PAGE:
(Bloomberg) -- Stock exchanges are increasingly getting out of the stock trading business.

As weird as it may seem, individual shares no longer are the most actively traded securities in the market. That distinction goes to ETFs, which took in a record $400 billion in the past year to become a $3.8 trillion industry.

"What we are seeing is investors are increasingly using ETFs as a replacement for individual stocks," said Todd Rosenbluth, director of ETF and mutual funds at CFRA, an independent research provider. "That happened in 2016 and it's going to continue in 2017 and beyond."

Each day, a vast majority of trades are in ETFs, such as the SPDR Financial Select Sector Fund, or XLF, which has an average daily volume of 105 million shares, making it fifth-most traded fund. That's 24% more than the second-most traded stock, Chesapeake Energy. Of the 15 most heavily traded securities in 2016, only three were stocks, according to volume data compiled by Credit Suisse.

The growing heft of the products comes as the number of new U.S. listed companies declines considerably. Meanwhile, there are nearly 2,000 ETF listings, an all-time high, Credit Suisse data show.

In truth, daily volume has increased among both ETFs and stocks, but the growth hasn't been equal. ETF volume rose 50% over the last two years, compared to 7% for individual shares, according to Credit Suisse. They note that much of the gains have come from non-equity funds, such as commodity-based ETFs, which have seen volume balloon more than 170% since 2014.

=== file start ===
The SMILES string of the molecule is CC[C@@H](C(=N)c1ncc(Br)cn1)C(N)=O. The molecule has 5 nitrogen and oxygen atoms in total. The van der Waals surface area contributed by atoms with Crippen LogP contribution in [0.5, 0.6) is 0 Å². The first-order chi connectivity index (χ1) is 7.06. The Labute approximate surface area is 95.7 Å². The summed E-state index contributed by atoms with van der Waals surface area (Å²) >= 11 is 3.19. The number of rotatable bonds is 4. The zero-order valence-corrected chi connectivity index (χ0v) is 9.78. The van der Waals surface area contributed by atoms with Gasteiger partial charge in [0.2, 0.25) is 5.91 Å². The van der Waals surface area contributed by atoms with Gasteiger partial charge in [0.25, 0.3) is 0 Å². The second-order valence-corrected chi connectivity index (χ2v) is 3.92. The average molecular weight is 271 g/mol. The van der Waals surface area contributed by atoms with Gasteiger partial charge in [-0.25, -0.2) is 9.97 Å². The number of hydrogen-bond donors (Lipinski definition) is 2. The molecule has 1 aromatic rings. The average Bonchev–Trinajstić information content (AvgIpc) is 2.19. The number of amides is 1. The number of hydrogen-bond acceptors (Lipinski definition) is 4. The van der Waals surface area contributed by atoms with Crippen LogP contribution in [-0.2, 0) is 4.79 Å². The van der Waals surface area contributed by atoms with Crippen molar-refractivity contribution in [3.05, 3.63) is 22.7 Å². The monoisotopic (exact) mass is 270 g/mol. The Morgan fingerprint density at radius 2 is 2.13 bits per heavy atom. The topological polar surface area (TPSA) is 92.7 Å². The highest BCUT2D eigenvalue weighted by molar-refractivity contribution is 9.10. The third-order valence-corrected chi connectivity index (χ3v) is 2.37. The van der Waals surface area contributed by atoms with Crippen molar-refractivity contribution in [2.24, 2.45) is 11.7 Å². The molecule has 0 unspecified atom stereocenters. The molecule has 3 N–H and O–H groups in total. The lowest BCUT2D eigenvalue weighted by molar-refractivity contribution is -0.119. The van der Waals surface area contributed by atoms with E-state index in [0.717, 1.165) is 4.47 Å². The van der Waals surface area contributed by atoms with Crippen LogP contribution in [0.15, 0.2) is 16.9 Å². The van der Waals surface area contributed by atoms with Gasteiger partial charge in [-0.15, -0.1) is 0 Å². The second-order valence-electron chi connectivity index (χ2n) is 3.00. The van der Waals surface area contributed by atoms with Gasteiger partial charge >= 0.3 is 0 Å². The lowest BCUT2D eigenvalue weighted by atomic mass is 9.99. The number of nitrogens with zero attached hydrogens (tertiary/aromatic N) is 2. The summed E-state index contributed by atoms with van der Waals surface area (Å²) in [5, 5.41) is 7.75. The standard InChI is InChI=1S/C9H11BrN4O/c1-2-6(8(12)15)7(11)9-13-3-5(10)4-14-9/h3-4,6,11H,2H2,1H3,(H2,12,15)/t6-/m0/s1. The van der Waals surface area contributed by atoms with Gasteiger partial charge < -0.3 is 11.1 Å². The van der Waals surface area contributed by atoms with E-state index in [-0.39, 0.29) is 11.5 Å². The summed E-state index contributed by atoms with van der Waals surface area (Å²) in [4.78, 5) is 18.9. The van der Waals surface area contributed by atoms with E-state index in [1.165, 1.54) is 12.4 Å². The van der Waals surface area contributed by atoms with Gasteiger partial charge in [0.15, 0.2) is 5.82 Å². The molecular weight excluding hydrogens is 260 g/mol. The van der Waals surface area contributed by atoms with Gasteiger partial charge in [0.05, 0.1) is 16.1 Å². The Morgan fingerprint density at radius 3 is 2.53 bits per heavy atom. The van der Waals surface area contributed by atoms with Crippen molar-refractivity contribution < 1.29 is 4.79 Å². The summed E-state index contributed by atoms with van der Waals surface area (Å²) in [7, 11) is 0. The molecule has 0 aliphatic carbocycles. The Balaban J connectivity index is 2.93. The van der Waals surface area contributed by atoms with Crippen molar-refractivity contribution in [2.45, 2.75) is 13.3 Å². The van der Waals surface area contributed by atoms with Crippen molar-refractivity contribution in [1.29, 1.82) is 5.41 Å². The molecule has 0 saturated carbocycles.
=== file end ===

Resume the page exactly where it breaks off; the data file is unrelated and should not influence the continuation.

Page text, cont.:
"There's been a shift to passive management, and people like indexing," Ana Avramovic, a U.S. strategist at Credit Suisse, said by phone. "The most important thing is the fact that the other asset classes are really driving a lot of this growth."

'WORSE THAN MARXISM'

To be sure, when measured by U.S. dollar volume more stocks fall within the top — some volatility products that are built to be traded intraday at a low price, which overstates their importance. Still, nearly half of the top 20 traded securities by value are ETFs, including the top two, according to Eric Balchunas, ETF analyst at Bloomberg Intelligence.

That said, the most-traded security is a stock: 108 million shares of Bank of America change hands on average per day, Credit Suisse found. Right behind is the SPDR S&P 500 ETF, or SPY, with 105 million shares on average. But Bank of America doesn't have much company as only two other stocks are among the 15 most traded securities, Chesapeake and Sirius XM.

These figures have fueled criticism from active managers such as Sanford C. Bernstein, which noted that passive investing is "worse than Marxism." Goldman Sachs echoed a similar sentiment, arguing that ETFs and other passive vehicles increase the likelihood that equity shares move in tandem. But of course Goldman offers its own collection of ETFs, which have a combined $2.9 billion in assets under management

Credit Suisse's Avramovic dismisses Goldman's criticism, noting that the lion's share of ETF expansion hasn't come from stocks but instead from products tied to commodities and volatility measures, such as the Chicago Board Options Exchange SPX Volatility Index, or VIX. As the ETF market matures, these areas will become a larger slice of the pie.

"To be clear, equity ETFs still account for the bulk of ETF trading," she wrote in the report, "but the growth is coming from ETFs on other asset classes."

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